• Emory University, Atlanta, GA—Researchers and engineers from Emory University and the Georgia Institute of Technology developed a prototype medical device that can screen and assess concussions in near real-time. The portable device, known as iDETECT, can be used on the sidelines of sporting events. It consists of a headset and handheld device that rapidly assesses the player's symptoms, including cognitive function, balance and eye movements.

  • UCLA, Los Angeles, CA—UCLA and Architected Materials, Inc. are developing a new energy-absorbing microlattice material for improved helmet performance. They are developing a material to be used as a new under-helmet liner that would absorb significantly more energy than current designs and therefore better protect the brain. Through a collaboration of material designers, mechanical impact experts, and neuroscientists, they will utilize a new 3D printing platform to develop real-time responsive helmet technology.

  • University of Miami, Miami, FL—The University of Miami Miller School of Medicine, in collaboration with the University of Pittsburgh School of Medicine, and Neuro Kinetics, Inc., is developing a portable eye-goggle that gathers and measures precise eye movements. The I-Portal PAS goggle will assist in identifying mild traumatic brain injury in real time, leading to more accurate concussion diagnosis. This advanced research into traumatic brain injuries has received funding support from the U.S. military at the Army Medical Research and Materials Command and the Department of Defense Hearing Center of Excellence.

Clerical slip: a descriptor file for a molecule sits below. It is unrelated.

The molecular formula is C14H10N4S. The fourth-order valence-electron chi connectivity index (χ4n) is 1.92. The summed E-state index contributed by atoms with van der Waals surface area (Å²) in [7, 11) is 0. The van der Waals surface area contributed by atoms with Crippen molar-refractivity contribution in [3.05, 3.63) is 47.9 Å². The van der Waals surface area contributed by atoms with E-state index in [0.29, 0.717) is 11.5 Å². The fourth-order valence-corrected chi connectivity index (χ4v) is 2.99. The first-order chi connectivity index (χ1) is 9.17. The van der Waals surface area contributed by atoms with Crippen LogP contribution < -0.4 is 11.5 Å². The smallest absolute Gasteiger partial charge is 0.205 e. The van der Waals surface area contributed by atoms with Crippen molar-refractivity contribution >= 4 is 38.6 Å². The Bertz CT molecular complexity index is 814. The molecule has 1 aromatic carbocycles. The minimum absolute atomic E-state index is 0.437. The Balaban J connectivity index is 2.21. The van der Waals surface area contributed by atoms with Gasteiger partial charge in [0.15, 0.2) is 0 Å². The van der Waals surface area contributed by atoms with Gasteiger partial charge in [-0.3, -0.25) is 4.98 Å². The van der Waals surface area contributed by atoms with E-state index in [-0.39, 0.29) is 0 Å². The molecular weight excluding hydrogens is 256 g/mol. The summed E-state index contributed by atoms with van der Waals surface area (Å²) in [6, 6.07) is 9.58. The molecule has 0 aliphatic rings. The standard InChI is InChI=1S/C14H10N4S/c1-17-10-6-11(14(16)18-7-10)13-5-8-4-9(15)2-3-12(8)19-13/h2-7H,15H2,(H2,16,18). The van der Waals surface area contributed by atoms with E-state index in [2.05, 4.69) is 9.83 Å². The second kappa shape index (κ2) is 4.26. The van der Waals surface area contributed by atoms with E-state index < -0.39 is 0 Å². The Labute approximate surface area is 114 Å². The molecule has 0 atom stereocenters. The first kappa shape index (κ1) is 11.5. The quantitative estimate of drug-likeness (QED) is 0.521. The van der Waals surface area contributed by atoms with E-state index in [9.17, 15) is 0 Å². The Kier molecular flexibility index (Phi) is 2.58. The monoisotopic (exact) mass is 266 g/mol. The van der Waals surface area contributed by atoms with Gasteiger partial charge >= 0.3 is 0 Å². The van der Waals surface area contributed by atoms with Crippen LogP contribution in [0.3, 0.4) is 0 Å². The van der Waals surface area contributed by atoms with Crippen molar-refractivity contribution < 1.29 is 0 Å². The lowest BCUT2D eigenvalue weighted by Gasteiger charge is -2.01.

• University of New Hampshire, Durham, NH—University of New Hampshire researcher Erik Swartz will lead a study to evaluate the effectiveness of a helmet-less tackling training system called the HuTTTM Technique. Proposed as an intervention for head impact prevention in high school football, this technique emphasizes proper tackling and blocking technique using closely supervised drills where players participate without their helmets and shoulder pads. UNH will investigate whether regular implementation of the HuTTTM technique results in player behaviour change and reduces injury risk by reinforcing proper technique when players go into full-equipment play.

  • Viconic, Inc., Detroit, MI—Viconic's research is focused on developing an underlayer for synthetic turf systems that will make fields safer for those who play on them. Viconic's technology is widely used for impact management in the automotive and sporting industries and in the U.S. Military. Viconic will further explore the relationship between optimized head impact protection and the frequency of lower limb injuries in an effort to provide the synthetic turf industry a tool to specify systems that maximize player safety and minimize safety costs.

Videos demonstrating each winner's technology can be viewed at the Head Health Challenge II website.